With respect to the plaintiff Mrs. Mahoney, the evidence shows a complete estoppel, at least so far as the defendant Juan is concerned. The alleged confession of the defendant Juan was made to her. During that interview Juan gave her five thousand dollars in money and property amounting in value to three thousand five hundred dollars in consideration whereof she executed to him the following contract:

"For and in consideration of the sum of eighty-five hundred dollars to me in hand paid by Juan E. Camarillo, I hereby acknowledge satisfaction of all claims of every kind and character, I may have against him or his interests in the estates of my deceased father Juan Camarillo and my deceased mother Martina H. Camarillo, and my brother Jose Camarillo.

"Dated this 28th day of March, 1905.

"(Signed) A.C. MAHONEY."

According to her present contention, Juan at that time held title to an interest in the property in controversy, as trustee for her as heir at law of Mrs. Camarillo, and the right to enforce this trust was one of the claims she then held against him. The above instrument acknowledges the receipt from him of full satisfaction of all such claims. The confession was made to her before the contract was fully closed and before she had received all of the money which he then paid to her. If she did not have any previous knowledge of the frauds which she now asserts as the basis of her right to set aside the deed and the will, it must be admitted that this confession fully informed her thereof. Yet, with this knowledge, she closed the transaction and received and accepted the money and property given to her in satisfaction of the claims she now asserts. Instead of then and there offering to rescind the contract, restoring what she had received and refusing to receive any further payment, she kept the said property and money and immediately thereafter paid one half of the money to an attorney as a retainer for the prosecution of a suit to enforce the claim which she had just relinquished. So long as she retains the property thus received she is clearly estopped to prosecute any suit to enforce the claim for which that property was received in satisfaction.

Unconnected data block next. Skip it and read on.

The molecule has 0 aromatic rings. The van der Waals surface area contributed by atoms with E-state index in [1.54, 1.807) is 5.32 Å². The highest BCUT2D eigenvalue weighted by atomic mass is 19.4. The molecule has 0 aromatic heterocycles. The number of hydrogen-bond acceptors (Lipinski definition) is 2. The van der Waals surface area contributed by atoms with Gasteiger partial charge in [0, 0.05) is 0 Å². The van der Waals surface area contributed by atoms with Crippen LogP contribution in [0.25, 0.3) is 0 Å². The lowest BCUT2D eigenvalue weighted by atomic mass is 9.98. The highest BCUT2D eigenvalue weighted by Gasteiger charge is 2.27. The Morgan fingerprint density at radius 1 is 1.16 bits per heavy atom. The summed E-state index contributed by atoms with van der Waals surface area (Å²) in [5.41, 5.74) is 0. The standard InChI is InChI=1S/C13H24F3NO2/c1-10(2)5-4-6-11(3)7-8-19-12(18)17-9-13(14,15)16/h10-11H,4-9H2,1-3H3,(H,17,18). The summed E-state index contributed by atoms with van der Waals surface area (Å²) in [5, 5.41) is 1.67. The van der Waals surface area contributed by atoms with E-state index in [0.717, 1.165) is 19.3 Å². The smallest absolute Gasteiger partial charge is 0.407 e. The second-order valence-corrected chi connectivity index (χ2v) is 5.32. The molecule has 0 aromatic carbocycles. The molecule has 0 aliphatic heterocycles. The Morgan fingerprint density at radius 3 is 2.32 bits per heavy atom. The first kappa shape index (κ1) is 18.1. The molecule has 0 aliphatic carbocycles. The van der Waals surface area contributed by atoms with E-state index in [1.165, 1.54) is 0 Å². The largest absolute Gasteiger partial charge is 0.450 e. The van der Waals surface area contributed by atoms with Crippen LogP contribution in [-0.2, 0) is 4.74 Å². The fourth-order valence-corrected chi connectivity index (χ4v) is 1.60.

The plaintiff Wolfsohn is also estopped to assert the invalidity of the will. It appears that this will specifically devised to him a house and lot known as the "Old Camarillo Homestead." This fact was recited in the deed which is here attacked and it was therein expressly excepted from the operation of the general conveyance of all his interest in the estate of Mrs. Camarillo. He still retains that part of her estate and has never offered to restore it to the defendants or to relinquish it for the benefit of the heirs. He cannot be allowed thus to hold property under and by virtue of the will and at the same time deny its validity and seek to have it declared void.

The remaining points in support of the nonsuit apply equally in favor of both defendants. The deed of plaintiffs which is attacked was made nearly seven years before this action was begun. The alleged fraud in the execution of the deed from Mrs. Camarillo to the defendants occurred, if at all, in 1891, more than fourteen years before the beginning of the action. The alleged deception in regard to the attempt to burn the will was in December, 1896, almost nine years prior to the action. In seeking relief against the effects of frauds occurring so long ago, and in asking a court to cancel the contract and deed, which, in itself, implies a settlement of the wrongs inflicted by those frauds, the plaintiffs are required to allege a clear case and to prove it by satisfactory and convincing evidence. They must clearly show that they did not discover the existence or commission of the alleged frauds until within a reasonable time before the action was begun, that they proceeded promptly upon such discovery, and that their failure to make the discovery sooner was not due to their own lack of diligence. All this must be shown, not merely by a bare statement of the conclusions as we have stated them, but by a detailed statement of the facts and circumstances which caused the ignorance, which prevented an earlier discovery, and which constitute the diligence in seeking a discovery, including also a statement of all facts previously known to them tending to indicate the existence of the frauds. (Truett v. Onderdonk, 120 Cal. 588, [53 P. 26]; Lady Washington v. Wood, 113 Cal. 486, [45 P. 908]; People v. San Joaquin etc. Assoc., 151 Cal. 807, [91 P. 740].)